What is maca and how is it usually consumed?
Maca is a cruciferous vegetable that is native to Peru, and is related to broccoli, cauliflower and kale. The root, which is the edible part of the vegetable, looks similar to a cross between a parsnip and a radish with green leaf tops, but it is usually consumed as a ground powder and its taste is quite earthy and nutty.
What is the nutritional profile of maca?
Maca is often touted as a ‘superfood’ because of its strong nutritional profile. It contributes certain minerals including potassium and calcium, as well as some B vitamins including B3 (niacin).
One teaspoon (5g) of maca powder also contains about 20% of the RDA of copper for adults. Copper is needed to help trigger the release of iron to form haemoglobin which carries oxygen around the body, as well as being involved in the production of both red and white blood cells.
How well researched are the benefits and risks of maca?
There is very limited research on maca at the moment, but those studies that have been done include a very small trial in 2015 that was carried out on 29 Chinese women who were postmenopausal. Over a period of 12 weeks the women took 3.3g of maca a day, compared to a placebo group, and at the end of the trial it was concluded that maca appeared to reduce both blood pressure and depression.
A test tube study in 2014 found that maca has a high antioxidant content which could be of benefit to health with more research as a bioactive compound. This has been further supported by another in-vitro study in 2017, which found an extract from maca leaves to have potentially neuroprotective benefits. More research is required before we can confirm this is of benefit to humans, but it’s a positive start.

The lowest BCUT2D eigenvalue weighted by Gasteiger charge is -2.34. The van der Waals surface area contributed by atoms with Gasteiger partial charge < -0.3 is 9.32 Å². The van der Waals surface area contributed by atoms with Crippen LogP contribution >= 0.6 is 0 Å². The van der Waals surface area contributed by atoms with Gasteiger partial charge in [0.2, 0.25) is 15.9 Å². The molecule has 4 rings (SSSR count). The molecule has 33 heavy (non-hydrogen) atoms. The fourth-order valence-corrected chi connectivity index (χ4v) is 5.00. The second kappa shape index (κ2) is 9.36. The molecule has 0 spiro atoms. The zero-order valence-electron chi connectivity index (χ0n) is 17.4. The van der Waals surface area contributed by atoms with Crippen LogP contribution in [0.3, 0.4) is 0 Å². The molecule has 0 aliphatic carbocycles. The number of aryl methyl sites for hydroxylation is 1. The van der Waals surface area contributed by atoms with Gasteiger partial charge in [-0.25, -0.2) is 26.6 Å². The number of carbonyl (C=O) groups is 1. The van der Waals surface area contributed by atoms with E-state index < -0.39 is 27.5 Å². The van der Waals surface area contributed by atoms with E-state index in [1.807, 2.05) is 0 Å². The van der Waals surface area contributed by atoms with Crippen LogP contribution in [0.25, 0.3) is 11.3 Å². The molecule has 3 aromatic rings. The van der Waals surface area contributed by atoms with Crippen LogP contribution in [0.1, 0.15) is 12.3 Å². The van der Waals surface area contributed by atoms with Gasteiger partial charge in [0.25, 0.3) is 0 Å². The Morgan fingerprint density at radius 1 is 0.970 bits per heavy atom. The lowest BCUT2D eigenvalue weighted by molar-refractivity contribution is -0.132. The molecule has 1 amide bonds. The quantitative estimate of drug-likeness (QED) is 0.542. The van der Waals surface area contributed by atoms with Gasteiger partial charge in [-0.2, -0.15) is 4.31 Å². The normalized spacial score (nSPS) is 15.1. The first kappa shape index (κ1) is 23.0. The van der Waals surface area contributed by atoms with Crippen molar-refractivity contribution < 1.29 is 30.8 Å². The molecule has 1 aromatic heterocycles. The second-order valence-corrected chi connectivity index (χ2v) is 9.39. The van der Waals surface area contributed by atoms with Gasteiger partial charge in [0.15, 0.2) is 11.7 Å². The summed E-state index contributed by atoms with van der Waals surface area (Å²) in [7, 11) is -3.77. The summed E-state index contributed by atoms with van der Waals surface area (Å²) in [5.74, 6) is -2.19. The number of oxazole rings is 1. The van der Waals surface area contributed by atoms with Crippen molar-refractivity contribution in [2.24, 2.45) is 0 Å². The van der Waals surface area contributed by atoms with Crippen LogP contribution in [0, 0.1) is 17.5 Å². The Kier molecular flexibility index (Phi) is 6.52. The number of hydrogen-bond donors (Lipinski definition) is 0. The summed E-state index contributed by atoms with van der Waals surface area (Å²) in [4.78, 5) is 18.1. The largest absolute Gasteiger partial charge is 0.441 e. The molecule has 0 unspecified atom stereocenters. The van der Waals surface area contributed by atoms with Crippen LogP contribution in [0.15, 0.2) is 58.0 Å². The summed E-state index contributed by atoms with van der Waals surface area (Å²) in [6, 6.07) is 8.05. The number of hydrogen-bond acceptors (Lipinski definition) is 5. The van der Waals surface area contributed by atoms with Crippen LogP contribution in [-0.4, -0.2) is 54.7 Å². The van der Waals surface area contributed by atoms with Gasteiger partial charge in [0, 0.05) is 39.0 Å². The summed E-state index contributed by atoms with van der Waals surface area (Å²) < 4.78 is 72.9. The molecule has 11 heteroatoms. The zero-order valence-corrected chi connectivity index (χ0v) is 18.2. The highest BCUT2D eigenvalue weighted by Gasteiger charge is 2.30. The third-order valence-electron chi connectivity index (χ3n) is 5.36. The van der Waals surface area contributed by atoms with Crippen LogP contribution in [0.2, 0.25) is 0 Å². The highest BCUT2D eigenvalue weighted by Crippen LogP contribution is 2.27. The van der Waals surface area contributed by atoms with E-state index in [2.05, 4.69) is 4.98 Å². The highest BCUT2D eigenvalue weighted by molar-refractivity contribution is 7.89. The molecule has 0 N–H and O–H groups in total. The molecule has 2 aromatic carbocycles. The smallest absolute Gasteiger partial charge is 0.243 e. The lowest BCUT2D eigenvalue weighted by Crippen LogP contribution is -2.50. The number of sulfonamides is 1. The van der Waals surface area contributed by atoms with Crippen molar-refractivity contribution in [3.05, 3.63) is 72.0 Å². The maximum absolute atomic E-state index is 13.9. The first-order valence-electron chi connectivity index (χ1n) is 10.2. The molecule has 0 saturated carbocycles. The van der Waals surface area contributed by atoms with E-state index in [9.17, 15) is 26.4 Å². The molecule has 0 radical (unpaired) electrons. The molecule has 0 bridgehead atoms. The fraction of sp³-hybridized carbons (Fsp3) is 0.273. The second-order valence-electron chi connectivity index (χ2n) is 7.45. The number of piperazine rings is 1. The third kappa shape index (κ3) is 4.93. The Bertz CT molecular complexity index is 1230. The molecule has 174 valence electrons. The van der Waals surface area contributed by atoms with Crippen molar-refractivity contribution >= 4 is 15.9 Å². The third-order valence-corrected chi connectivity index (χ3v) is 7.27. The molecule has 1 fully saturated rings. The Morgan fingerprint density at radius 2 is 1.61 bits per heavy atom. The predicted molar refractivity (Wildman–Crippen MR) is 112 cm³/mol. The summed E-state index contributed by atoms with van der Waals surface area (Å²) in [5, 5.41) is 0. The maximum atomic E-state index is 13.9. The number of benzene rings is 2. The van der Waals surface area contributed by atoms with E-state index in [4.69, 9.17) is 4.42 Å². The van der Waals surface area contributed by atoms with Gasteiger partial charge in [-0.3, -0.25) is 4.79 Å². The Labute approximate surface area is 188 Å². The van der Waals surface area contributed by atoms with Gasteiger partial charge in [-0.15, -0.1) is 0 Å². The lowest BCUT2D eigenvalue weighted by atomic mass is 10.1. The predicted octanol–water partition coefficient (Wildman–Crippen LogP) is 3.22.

Are there any side effects of maca powder?
Based on 1 teaspoon (5g) of maca a day there doesn’t appear to be any immediate side effects, but always check with your GP first if you are concerned or are taking any prescription medication.
However, high doses of maca may provide too much of certain nutrients and so should be used cautiously if you are exceeding more than one teaspoon a day. 100g of maca powder provides almost 200% of your RDA for iron in men and women over the age of 50 years old, which could cause some stomach pain and constipation. This amount of maca would also provide around 400% of your RDA of copper which may cause liver and kidney damage if used over a prolonged period and is therefore not advised.
Being a cruciferous vegetable, maca powder may be problematic for those with a thyroid problem or on thyroid medication, as it contains substances known as goitrogens which may interfere with normal thyroid function and therefore should be avoided.
Women who are pregnant or breastfeeding should check with their doctor first before consuming maca.
Maca powder recipes
If you want to add maca powder to your diet, an easy way would be to add one teaspoon (5g) to your favourite smoothie or energy bites. Be inspired by our delicious recipe ideas…
This article was reviewed on 22 March 2018 by Kerry Torrens.
Nicola Shubrook is a nutritional therapist and works with both private clients and the corporate sector. She is an accredited member of the British Association for Applied Nutrition and Nutritional Therapy (BANT) and the Complementary & Natural Healthcare Council (CNHC). Find out more at urbanwellness.co.uk.
A qualified nutritionist (MBANT), Kerry Torrens is a contributing author to a number of nutritional and cookery publications including BBC Good Food magazine. Kerry is a member of the The Royal Society of Medicine, Complementary and Natural Healthcare Council (CNHC), British Association for Applied Nutrition and Nutritional Therapy (BANT).
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